ROME — The European Union pledged $1.15 billion in support for the Afghan people, and the Group of 20 countries vowed to accelerate aid Tuesday amid concerns that an already precarious humanitarian and financial situation will grow catastrophic over the winter.
G-20 leaders demanded at a virtual summit hosted by Italy that the Taliban government allow humanitarian access across Afghanistan, keep Kabul Airport and the country’s borders open and ensure security for U.N., humanitarian and diplomatic staff. They also repeated previous demands that women’s rights be respected.
Italian Premier Mario Draghi said the meeting represented the first multilateral response to the crisis sparked by the August withdrawal of U.S. forces from Afghanistan and the takeover of the country by the Taliban.
Draghi told reporters negotiations would be necessary with the Taliban to get humanitarian aid distributed. But he said such contact by no means constituted a political recognition of the Taliban, who he said would be “judged for what their deeds are, not their words.”
“The government, as we know, it’s not really inclusive, it’s not really representative,” he said. “Women’s rights, so far as far as we can see, it seems like they’re going back 20 years.”
G-20 leaders — Russian President Vladimir Putin and Chinese leader Xi Jinping were represented by ministers while U.S. President Joe Biden addressed the summit — tasked the United Nations with coordinating the humanitarian response and asked international financial institutions to ensure the functioning of Afghanistan’s financial system.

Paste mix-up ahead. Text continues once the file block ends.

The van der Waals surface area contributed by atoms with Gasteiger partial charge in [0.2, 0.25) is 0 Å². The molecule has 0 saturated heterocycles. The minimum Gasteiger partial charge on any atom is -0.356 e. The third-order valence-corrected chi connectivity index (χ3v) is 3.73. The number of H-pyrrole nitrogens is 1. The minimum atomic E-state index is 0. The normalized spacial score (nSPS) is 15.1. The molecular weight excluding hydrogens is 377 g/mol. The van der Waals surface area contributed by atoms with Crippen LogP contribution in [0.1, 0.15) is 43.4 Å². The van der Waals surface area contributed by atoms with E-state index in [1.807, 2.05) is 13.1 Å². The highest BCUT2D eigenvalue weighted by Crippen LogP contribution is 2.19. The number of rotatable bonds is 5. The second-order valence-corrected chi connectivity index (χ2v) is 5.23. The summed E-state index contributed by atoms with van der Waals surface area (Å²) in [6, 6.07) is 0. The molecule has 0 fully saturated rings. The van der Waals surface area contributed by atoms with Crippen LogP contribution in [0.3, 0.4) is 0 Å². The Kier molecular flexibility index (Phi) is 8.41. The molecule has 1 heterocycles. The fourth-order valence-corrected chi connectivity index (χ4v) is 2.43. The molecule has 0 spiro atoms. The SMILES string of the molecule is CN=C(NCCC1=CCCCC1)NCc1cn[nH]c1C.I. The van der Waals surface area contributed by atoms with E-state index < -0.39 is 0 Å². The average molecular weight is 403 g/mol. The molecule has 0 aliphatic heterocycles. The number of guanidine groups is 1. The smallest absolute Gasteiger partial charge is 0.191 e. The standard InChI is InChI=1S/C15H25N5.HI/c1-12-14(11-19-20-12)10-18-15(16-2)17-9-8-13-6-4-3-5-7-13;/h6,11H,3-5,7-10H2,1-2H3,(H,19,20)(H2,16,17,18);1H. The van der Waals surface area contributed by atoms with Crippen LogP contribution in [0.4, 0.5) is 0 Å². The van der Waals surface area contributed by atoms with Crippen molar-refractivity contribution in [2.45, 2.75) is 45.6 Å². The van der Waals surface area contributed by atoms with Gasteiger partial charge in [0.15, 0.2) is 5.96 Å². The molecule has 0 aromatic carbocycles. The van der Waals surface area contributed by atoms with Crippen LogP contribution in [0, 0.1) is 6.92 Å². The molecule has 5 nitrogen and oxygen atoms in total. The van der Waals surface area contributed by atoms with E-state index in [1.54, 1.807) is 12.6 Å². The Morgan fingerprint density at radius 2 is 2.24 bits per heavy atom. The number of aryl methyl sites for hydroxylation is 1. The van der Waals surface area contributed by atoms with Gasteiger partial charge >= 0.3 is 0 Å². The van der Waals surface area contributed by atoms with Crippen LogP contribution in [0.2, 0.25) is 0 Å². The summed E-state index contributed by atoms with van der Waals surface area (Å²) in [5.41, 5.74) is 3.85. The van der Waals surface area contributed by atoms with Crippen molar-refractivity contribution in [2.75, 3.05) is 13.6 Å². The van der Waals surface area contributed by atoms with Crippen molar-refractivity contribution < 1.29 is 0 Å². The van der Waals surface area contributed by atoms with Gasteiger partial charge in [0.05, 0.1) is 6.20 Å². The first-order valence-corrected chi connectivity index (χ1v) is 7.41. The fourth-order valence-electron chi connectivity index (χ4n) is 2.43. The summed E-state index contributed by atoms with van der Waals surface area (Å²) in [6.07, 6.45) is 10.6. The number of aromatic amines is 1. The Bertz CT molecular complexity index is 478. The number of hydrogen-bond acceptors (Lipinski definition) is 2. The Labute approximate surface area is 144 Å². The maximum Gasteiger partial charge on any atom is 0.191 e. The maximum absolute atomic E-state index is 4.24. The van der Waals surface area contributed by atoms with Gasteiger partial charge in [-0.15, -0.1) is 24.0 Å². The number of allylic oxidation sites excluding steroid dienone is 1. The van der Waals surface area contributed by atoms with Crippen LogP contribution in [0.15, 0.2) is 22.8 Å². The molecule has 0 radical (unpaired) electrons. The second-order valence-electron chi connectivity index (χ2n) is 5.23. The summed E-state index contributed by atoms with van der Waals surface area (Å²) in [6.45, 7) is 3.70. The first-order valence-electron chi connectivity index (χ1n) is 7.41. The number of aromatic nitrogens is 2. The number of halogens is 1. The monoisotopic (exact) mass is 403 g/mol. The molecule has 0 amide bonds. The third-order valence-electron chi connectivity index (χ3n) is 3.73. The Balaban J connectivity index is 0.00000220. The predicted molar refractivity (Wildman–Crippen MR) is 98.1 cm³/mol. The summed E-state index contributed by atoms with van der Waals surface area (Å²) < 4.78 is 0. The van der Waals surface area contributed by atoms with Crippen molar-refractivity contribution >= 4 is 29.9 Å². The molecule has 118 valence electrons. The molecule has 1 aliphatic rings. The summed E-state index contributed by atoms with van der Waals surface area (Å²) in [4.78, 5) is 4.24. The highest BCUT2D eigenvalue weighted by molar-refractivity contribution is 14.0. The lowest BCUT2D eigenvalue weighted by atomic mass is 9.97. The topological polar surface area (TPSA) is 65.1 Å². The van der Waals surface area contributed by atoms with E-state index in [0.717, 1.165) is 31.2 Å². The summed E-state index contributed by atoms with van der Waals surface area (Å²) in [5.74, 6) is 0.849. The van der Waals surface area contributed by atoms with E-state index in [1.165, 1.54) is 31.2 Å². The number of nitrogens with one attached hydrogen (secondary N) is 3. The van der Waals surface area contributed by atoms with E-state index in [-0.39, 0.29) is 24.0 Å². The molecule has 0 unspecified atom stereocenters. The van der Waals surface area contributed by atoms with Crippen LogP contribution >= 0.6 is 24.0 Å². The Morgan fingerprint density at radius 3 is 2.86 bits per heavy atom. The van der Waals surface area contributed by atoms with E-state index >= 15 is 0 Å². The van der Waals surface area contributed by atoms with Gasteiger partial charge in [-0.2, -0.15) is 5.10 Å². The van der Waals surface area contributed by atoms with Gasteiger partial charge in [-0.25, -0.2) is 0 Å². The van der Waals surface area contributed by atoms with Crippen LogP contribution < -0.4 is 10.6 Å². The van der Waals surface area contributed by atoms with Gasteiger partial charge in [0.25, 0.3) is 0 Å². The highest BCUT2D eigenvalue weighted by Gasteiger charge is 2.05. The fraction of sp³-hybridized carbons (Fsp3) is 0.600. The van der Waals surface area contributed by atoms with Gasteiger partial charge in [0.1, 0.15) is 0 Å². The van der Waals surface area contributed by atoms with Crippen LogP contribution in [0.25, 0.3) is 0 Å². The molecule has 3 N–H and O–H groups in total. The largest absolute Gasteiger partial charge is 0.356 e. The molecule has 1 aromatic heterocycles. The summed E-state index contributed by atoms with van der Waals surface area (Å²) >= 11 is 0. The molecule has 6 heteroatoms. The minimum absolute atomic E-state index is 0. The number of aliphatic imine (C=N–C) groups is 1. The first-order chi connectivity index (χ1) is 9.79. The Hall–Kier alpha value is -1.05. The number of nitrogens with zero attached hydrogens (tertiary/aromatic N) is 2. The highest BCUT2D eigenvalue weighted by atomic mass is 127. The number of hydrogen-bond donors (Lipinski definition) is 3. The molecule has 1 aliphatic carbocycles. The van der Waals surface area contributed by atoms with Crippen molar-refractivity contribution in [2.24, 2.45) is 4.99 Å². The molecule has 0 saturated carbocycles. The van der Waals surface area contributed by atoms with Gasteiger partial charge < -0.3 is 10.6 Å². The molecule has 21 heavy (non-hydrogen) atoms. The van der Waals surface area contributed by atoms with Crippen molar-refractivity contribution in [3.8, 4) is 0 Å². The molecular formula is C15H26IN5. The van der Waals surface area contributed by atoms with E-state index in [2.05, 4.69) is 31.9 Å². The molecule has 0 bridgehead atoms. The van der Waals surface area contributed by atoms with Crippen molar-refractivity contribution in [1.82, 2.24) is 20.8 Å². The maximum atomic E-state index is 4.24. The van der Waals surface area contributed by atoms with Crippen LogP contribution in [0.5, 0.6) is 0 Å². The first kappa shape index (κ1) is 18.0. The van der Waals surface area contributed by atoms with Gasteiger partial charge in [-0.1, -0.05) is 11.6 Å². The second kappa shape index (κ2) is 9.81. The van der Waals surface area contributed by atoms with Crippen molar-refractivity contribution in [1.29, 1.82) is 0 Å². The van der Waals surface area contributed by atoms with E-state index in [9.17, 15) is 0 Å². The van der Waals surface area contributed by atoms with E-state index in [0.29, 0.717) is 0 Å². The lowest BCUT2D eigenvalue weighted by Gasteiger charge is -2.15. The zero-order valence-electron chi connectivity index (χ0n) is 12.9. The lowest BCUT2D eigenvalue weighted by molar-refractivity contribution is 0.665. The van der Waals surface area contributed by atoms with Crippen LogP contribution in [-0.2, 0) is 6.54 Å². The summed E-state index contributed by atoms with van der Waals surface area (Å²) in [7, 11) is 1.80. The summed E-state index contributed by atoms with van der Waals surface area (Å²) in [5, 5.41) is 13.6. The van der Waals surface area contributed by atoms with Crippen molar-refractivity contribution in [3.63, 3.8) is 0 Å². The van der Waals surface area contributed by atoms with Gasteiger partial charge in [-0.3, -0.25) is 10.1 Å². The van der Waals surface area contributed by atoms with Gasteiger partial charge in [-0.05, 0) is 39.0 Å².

The U.N. has warned that the Afghan economy is on the verge of collapse. Afghanistan, which before the Taliban takeover was dependent on international aid that accounted for 75 percent of state spending, is grappling with a liquidity crisis as assets remain frozen in the U.S. and other countries, and disbursements from international organizations have been put on hold.
“We all have nothing to gain if the entire monetary or financial system in Afghanistan is collapsing, because then humanitarian aid can no longer be provided either,” German Chancellor Angela Merkel told reporters in Berlin.
During the meeting, the European Union announced a support package worth $1.15 billion, which includes$346 million that had been committed earlier. It will be targeted at the Afghan population only and neighboring countries, which have been the first to provide immediate aid.
The EU remains careful not to legitimize the Taliban interim government.
“But the Afghan people should not pay the price of the Taliban’s actions,” European Commission President Ursula von der Leyen said.